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In 2001, the original XFL kicked off. The league, however, was flawed from the start. Rather than simply providing a football fix during the NFL offseason, Vince McMahon tried to bring some “extreme” new rules from professional wrestling to the gridiron. Those gimmicks, however, came at the cost of quality, and the league promptly folded.

This year, McMahon is taking another crack at professional football with a second incarnation of the XFL. While it’s still too early to make a proper judgment, it seems like this iteration of the league is doing something right.

The XFL’s rule changes generally make sense

As any NFL fan can tell you, the league’s rules and decisions don’t always make sense. Although the XFL might not be perfect, the new league does seem to have made some positive changes.

While the original XFL featured zany ideas, like replacing the coin toss with an “opening scramble” and allowing players to wear nicknames on their jerseys, the current version has concentrated their efforts in a few key areas. The league has laid out five “gameplay innovations,” five “timing changes,” and five “common sense rules” for the 2020 season.

The first group of rules, as the name implies, focuses on the way the game is played between the white lines; these include the league’s unique special teams rules and a different overtime format. The timing changes are designed to make XFL games quicker than their NFL counterparts, while the common-sense changes aim to streamline the game and avoid some unnecessary red tape.

The kickoff rule, in particular, is gaining traction

Over recent years, player safety concerns have rendered NFL kickoffs a non-event. The XFL, however, seems to have solved that problem.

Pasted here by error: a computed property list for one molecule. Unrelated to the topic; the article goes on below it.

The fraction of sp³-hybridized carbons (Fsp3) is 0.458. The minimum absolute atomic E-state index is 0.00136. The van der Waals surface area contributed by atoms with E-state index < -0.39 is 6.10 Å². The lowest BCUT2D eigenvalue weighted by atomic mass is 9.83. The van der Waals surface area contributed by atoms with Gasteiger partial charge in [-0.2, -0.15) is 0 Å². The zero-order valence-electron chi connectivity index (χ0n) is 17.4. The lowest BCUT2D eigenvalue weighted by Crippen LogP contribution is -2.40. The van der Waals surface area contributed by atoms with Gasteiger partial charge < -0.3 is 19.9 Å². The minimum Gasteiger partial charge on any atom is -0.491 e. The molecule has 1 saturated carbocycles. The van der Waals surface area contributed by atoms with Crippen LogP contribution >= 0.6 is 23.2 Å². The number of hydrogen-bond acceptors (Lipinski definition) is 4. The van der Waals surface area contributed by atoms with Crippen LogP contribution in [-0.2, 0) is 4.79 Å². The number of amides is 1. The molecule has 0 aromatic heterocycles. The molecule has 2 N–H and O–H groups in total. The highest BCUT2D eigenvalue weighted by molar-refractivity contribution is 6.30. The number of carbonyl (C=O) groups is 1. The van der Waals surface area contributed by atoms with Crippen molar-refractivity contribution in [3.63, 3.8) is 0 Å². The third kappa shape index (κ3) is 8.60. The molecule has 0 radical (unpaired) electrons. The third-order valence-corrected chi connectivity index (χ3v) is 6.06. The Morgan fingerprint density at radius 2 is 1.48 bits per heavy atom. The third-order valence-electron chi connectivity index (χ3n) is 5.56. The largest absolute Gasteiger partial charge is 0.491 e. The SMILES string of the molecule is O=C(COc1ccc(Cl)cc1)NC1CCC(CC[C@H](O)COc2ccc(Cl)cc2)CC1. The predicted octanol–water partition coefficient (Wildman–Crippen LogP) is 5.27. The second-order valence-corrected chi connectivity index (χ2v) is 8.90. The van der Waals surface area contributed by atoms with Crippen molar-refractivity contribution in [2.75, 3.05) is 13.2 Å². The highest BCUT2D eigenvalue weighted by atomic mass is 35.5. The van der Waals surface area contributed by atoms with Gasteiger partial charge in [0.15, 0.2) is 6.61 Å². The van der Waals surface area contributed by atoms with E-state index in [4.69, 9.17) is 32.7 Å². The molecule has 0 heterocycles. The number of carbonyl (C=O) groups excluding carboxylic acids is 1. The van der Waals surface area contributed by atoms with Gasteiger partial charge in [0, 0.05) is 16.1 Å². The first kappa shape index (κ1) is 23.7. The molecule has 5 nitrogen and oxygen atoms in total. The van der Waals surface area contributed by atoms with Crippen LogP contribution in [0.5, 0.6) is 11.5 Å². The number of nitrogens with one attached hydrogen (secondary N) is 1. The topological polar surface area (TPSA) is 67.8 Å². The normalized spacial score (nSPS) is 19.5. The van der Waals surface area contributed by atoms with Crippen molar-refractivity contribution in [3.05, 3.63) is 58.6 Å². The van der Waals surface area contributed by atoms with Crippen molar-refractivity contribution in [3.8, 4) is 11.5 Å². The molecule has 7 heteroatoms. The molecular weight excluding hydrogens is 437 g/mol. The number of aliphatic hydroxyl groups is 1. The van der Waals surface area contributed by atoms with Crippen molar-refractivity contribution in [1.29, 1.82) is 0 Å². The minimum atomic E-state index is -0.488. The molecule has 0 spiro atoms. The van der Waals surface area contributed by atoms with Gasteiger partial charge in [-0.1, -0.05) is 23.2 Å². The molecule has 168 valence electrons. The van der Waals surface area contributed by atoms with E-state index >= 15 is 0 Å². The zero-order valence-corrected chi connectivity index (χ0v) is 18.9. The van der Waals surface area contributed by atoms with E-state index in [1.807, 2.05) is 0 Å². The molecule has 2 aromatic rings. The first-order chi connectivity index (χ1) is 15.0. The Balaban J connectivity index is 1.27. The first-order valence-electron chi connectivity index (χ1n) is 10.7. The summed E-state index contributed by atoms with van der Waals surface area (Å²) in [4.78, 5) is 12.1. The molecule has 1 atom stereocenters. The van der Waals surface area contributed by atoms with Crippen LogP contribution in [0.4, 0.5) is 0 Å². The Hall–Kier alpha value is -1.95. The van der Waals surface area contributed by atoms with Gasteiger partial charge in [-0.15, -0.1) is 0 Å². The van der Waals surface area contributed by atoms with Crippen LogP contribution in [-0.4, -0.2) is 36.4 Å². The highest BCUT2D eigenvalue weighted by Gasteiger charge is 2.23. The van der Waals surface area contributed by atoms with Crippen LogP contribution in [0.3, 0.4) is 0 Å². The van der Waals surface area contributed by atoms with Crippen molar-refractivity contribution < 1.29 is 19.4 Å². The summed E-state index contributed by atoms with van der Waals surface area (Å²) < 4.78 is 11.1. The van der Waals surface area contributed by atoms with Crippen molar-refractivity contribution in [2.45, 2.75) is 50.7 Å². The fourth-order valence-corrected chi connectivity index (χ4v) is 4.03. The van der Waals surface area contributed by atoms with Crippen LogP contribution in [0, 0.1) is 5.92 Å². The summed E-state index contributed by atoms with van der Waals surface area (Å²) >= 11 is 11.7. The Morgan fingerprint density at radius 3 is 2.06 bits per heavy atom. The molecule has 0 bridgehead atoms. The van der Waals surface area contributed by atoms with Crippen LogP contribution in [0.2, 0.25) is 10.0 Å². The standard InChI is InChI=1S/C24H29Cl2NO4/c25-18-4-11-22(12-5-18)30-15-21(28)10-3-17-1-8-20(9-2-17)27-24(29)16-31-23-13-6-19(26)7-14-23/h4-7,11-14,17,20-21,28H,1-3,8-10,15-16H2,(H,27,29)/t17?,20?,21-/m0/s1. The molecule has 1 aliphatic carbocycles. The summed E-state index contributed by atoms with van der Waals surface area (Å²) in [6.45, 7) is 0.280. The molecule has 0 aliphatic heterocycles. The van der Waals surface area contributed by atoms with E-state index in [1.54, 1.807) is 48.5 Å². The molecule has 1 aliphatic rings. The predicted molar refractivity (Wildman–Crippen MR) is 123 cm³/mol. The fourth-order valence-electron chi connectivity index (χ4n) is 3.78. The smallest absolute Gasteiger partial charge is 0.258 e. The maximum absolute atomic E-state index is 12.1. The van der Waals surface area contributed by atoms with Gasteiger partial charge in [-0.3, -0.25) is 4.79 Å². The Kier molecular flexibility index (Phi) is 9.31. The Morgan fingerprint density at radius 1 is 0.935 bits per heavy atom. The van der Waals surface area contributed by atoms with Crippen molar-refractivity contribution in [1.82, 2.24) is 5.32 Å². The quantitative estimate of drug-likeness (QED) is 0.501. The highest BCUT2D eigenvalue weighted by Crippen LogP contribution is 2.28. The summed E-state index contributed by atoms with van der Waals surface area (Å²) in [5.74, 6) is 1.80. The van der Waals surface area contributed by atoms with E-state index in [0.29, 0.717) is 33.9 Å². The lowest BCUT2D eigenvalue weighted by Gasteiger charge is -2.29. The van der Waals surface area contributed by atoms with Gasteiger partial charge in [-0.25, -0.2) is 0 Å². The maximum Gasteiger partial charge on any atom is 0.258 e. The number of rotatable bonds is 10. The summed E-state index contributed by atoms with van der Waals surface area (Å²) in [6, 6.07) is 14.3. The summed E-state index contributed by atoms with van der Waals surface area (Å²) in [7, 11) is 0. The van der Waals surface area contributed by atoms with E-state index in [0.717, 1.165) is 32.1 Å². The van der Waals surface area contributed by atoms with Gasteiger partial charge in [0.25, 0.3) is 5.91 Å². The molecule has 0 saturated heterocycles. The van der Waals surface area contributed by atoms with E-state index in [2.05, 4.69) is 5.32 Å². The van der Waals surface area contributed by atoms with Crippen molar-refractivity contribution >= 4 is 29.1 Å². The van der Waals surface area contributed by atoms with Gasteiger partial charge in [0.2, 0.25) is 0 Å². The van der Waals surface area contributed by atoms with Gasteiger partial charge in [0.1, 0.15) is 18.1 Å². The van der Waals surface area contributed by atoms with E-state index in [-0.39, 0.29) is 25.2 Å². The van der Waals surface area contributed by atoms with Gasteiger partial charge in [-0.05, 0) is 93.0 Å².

In the XFL, the risk of a full-speed collision has been eliminated. While the kicker still remains in his original position, both the kickoff and return teams line up five yards apart further down the field. Those players can’t move, however, until the returner fields the ball. That alignment, combined with more generous touchbacks, has changed everything; kickers are incentivized to keep the ball in play and return men can try to run it back in relative safety.

Some members of the NFL’s competition committee have taken notice; while no changes are imminent, Packers President Mark Murphy admitted that he’s “intrigued” by what the XFL’s idea. The kickoff change is also catching on at the NCAA level, where Citadel is playing their spring game with XFL rules in an attempt to spice things up.

While the school’s choice is obviously a gimmick—the game will also feature players drafting teams among other changes—Citadel head coach Brent Thompson did praise the XFL’s kickoffs. “The last two weeks, I’ve been watching the XFL, and I really liked a couple of aspects of it,” he explained. “One thing I really like is the kickoff. During a spring game, you don’t usually do a kickoff, because it can be a dangerous play. But the way the XFL does it is pretty safe, and it was a chance to get a special-teams play executed.”

Kickoff or not, the XFL seems to be doing something right

Over the past several weekends, the XFL’s television ratings have declined. While that’s obviously not good news, there could still be room for optimism, depending on your perspective.

On its opening weekend, the new XFL averaged 3.12 million viewers per game; in Week 4, the numbers were closer to one million. While that’s a drastic decrease, it isn’t terrible in the grand scheme of things. The XFL’s ratings on February 29, for example, were roughly comparable to the PGA Tour and NCAA basketball, and comfortably beat the MLS.

While we’ll have to wait and see what happens over the course of an entire season—the original XFL’s rating started out strong before falling off a cliff—one thing is clear: the new league has found success with their kickoff format. If nothing else, that rule change could be their lasting legacy.